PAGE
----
This #GivingTuesday ‘Color The World’ with The Pulsera Project


#GivingTuesday is a day for giving back, to write a check to a worthwhile cause or to donate your time and expertise to charity. Today, Tuesday, December 3, 2013, is the second annual #GivingTuesday, where global charities, families, businesses, community centers, students and more have come together to shape a new movement. Join the national celebration and learn more here.

This #GivingTuesday, consider making a global impact with The Pulsera Project.

In 2009, a group of friends traveling in Nicaragua discovered a shelter for ex-street kids in Managua.  The young adults made beautiful woven pulseras (Spanish for bracelets), but had no market to sell their artwork in Nicaragua.  Some of the friends went home, spread the word about the bracelets, sold them at two US schools, and soon The Pulsera Project was born.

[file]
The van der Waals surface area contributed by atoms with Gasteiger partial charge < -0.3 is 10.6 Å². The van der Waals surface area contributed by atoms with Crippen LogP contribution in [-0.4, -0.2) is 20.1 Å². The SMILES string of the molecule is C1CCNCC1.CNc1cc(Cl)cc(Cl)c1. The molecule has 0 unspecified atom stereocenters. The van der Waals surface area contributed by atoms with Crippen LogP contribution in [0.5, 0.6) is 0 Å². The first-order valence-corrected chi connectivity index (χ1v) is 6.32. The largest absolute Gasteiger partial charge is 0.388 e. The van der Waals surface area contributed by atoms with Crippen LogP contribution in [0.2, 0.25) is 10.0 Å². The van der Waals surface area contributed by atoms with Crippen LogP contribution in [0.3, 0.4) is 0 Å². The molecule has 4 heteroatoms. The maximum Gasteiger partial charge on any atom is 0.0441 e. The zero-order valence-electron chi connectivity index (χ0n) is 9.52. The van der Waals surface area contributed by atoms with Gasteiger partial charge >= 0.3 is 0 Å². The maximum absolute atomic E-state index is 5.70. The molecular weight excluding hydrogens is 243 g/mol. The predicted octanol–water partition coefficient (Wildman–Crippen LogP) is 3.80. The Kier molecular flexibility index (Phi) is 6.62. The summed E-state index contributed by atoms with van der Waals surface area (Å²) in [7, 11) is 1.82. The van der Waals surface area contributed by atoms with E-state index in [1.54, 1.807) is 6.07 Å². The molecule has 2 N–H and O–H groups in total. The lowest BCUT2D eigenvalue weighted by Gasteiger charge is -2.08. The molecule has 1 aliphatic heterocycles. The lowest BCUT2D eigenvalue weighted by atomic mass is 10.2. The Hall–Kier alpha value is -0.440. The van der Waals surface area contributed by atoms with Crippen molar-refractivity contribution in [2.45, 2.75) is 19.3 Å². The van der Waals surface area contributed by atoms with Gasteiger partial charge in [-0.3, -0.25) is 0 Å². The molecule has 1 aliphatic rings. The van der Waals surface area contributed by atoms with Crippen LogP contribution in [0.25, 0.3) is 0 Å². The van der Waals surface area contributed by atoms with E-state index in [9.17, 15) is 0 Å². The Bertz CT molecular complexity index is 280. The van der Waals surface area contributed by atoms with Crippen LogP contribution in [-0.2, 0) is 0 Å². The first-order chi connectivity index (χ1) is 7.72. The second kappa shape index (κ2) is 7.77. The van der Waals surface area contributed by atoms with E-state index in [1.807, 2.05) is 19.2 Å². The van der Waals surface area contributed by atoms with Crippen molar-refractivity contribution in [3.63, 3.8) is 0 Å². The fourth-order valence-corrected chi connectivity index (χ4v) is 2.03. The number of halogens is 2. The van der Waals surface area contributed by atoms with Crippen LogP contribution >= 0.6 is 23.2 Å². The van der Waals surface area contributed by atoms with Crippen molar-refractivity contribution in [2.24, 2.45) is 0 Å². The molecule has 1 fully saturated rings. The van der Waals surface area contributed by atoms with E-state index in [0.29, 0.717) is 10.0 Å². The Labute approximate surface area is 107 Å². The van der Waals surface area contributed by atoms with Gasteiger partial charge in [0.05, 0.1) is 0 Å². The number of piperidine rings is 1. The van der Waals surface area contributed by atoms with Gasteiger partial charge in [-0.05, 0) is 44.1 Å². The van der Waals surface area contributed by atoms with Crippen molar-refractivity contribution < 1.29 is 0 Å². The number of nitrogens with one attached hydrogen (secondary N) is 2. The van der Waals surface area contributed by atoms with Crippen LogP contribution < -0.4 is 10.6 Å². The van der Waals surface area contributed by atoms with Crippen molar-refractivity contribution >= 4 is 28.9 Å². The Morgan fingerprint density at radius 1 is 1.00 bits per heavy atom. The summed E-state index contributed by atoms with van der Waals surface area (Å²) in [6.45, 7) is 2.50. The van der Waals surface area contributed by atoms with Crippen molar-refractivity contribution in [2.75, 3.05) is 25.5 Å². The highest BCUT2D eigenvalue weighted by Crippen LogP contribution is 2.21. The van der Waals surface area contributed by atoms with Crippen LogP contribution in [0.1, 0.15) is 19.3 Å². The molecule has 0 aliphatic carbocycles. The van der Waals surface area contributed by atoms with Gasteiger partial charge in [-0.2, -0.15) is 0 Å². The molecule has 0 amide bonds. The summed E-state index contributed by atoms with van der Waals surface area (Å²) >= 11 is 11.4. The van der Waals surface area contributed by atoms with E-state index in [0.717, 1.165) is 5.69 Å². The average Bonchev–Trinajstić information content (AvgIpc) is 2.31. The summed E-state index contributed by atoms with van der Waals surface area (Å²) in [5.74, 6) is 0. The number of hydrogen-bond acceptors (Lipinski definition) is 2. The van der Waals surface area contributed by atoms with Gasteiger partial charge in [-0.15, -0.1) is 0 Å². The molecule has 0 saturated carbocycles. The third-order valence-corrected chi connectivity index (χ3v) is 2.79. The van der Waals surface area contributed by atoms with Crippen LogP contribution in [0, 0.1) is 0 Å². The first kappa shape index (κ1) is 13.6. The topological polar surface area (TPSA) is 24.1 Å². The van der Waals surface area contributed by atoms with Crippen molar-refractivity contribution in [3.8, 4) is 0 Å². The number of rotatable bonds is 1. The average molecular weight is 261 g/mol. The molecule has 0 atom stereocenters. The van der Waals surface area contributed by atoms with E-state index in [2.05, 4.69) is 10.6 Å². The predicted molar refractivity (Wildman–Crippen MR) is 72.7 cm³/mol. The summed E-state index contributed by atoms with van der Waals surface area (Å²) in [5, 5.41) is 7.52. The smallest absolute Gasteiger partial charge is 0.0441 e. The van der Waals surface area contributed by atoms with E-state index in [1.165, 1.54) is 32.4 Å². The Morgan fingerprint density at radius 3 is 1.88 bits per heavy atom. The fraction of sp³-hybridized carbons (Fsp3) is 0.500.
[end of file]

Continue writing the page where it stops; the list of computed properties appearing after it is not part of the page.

Since that fateful trip, US college students are helping to brighten the future of Nicaragua, the second poorest country in the Western Hemisphere, without leaving campus.  Students are selling pulseras made by young adults in Nicaragua to support The Pulsera Project’s community empowerment programs.

Photo Credit: The Pulsera Project

Photo Credit: The Pulsera Project

The Pulsera Project is now a registered 501 (c) 3 non-profit organization that educates, empowers, and connects Nicaraguan and US youth.  To date, volunteers at more than 450 US schools have sold colorful, hand-woven bracelets made by community members in Nicaragua.

These Pulsera Project volunteers have raised over $700,000 to help create a ‘more just and colorful world’ by supporting programs in the fields of education, micro-loans, shelter support, fair trade, workers rights, and environment.

20-something Environmentalist was blown away by The Pulsera Project’s incredible mission and history, but was particularly interested in their partnership with environmental programs.